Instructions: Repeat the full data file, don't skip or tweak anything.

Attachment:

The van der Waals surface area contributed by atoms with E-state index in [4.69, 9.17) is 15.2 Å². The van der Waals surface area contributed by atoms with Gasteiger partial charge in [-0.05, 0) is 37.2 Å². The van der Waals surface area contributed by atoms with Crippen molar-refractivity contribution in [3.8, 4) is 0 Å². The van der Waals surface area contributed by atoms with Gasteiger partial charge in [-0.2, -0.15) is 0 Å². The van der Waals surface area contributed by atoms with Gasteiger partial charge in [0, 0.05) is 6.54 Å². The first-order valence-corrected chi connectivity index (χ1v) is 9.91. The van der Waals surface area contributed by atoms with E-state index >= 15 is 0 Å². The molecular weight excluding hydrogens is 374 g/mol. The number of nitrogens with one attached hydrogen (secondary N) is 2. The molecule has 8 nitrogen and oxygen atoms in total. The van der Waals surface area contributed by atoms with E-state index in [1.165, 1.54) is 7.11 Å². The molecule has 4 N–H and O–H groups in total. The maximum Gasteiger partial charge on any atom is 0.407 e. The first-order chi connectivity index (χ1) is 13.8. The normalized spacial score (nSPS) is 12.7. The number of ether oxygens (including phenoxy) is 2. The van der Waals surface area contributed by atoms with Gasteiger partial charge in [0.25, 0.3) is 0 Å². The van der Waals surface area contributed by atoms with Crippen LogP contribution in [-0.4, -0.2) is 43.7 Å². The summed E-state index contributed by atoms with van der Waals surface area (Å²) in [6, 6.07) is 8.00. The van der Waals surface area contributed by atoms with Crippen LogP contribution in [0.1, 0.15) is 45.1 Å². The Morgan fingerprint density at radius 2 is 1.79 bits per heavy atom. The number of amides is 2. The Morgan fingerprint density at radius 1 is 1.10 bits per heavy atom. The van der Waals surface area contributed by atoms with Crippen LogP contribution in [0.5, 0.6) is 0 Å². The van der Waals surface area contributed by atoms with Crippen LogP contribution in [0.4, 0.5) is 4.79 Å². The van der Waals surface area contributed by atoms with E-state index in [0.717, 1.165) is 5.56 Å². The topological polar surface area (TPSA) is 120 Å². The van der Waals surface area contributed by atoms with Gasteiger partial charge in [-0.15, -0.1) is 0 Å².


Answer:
The van der Waals surface area contributed by atoms with E-state index in [4.69, 9.17) is 15.2 Å². The van der Waals surface area contributed by atoms with Gasteiger partial charge in [-0.05, 0) is 37.2 Å². The van der Waals surface area contributed by atoms with Crippen molar-refractivity contribution in [3.8, 4) is 0 Å². The van der Waals surface area contributed by atoms with Gasteiger partial charge in [-0.2, -0.15) is 0 Å². The van der Waals surface area contributed by atoms with Gasteiger partial charge in [0, 0.05) is 6.54 Å². The first-order valence-corrected chi connectivity index (χ1v) is 9.91. The van der Waals surface area contributed by atoms with E-state index >= 15 is 0 Å². The molecular weight excluding hydrogens is 374 g/mol. The number of nitrogens with one attached hydrogen (secondary N) is 2. The molecule has 8 nitrogen and oxygen atoms in total. The van der Waals surface area contributed by atoms with E-state index in [1.165, 1.54) is 7.11 Å². The molecule has 4 N–H and O–H groups in total. The maximum Gasteiger partial charge on any atom is 0.407 e. The first-order chi connectivity index (χ1) is 13.8. The normalized spacial score (nSPS) is 12.7. The number of ether oxygens (including phenoxy) is 2. The van der Waals surface area contributed by atoms with Gasteiger partial charge in [0.25, 0.3) is 0 Å². The van der Waals surface area contributed by atoms with Crippen LogP contribution in [-0.4, -0.2) is 43.7 Å². The summed E-state index contributed by atoms with van der Waals surface area (Å²) in [6, 6.07) is 8.00. The van der Waals surface area contributed by atoms with Crippen LogP contribution in [0.1, 0.15) is 45.1 Å². The Morgan fingerprint density at radius 2 is 1.79 bits per heavy atom. The number of amides is 2. The Morgan fingerprint density at radius 1 is 1.10 bits per heavy atom. The van der Waals surface area contributed by atoms with Crippen LogP contribution in [0.5, 0.6) is 0 Å². The van der Waals surface area contributed by atoms with Crippen LogP contribution in [0.4, 0.5) is 4.79 Å². The van der Waals surface area contributed by atoms with E-state index in [0.717, 1.165) is 5.56 Å². The topological polar surface area (TPSA) is 120 Å². The van der Waals surface area contributed by atoms with Gasteiger partial charge in [-0.15, -0.1) is 0 Å².